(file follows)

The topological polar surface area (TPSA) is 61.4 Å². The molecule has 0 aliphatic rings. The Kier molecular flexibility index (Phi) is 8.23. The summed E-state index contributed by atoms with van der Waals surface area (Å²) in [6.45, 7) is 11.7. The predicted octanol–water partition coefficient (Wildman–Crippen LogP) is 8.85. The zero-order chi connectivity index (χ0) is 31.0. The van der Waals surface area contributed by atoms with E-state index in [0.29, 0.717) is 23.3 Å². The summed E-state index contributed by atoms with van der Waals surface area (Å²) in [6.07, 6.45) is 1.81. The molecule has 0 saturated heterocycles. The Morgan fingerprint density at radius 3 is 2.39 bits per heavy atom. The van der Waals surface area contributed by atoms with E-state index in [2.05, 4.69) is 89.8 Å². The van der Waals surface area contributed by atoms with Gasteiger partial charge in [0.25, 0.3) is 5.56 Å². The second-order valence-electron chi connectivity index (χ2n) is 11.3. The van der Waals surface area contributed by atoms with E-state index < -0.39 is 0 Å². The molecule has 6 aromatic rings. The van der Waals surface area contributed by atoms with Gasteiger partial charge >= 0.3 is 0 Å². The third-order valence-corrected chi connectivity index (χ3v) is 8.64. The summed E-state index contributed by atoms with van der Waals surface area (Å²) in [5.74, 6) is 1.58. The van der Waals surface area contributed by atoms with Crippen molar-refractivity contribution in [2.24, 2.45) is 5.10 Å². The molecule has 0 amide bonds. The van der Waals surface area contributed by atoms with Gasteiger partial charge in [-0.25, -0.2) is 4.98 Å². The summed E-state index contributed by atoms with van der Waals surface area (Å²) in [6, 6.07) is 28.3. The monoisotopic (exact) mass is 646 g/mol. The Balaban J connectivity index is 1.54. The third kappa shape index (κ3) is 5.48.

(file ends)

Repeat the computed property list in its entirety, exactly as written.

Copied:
The topological polar surface area (TPSA) is 61.4 Å². The molecule has 0 aliphatic rings. The Kier molecular flexibility index (Phi) is 8.23. The summed E-state index contributed by atoms with van der Waals surface area (Å²) in [6.45, 7) is 11.7. The predicted octanol–water partition coefficient (Wildman–Crippen LogP) is 8.85. The zero-order chi connectivity index (χ0) is 31.0. The van der Waals surface area contributed by atoms with E-state index in [0.29, 0.717) is 23.3 Å². The summed E-state index contributed by atoms with van der Waals surface area (Å²) in [6.07, 6.45) is 1.81. The molecule has 0 saturated heterocycles. The Morgan fingerprint density at radius 3 is 2.39 bits per heavy atom. The van der Waals surface area contributed by atoms with E-state index in [2.05, 4.69) is 89.8 Å². The van der Waals surface area contributed by atoms with Gasteiger partial charge in [0.25, 0.3) is 5.56 Å². The second-order valence-electron chi connectivity index (χ2n) is 11.3. The van der Waals surface area contributed by atoms with E-state index < -0.39 is 0 Å². The molecule has 6 aromatic rings. The van der Waals surface area contributed by atoms with Gasteiger partial charge >= 0.3 is 0 Å². The third-order valence-corrected chi connectivity index (χ3v) is 8.64. The summed E-state index contributed by atoms with van der Waals surface area (Å²) in [5.74, 6) is 1.58. The van der Waals surface area contributed by atoms with Crippen molar-refractivity contribution in [2.24, 2.45) is 5.10 Å². The molecule has 0 amide bonds. The van der Waals surface area contributed by atoms with Gasteiger partial charge in [-0.25, -0.2) is 4.98 Å². The summed E-state index contributed by atoms with van der Waals surface area (Å²) in [6, 6.07) is 28.3. The monoisotopic (exact) mass is 646 g/mol. The Balaban J connectivity index is 1.54. The third kappa shape index (κ3) is 5.48.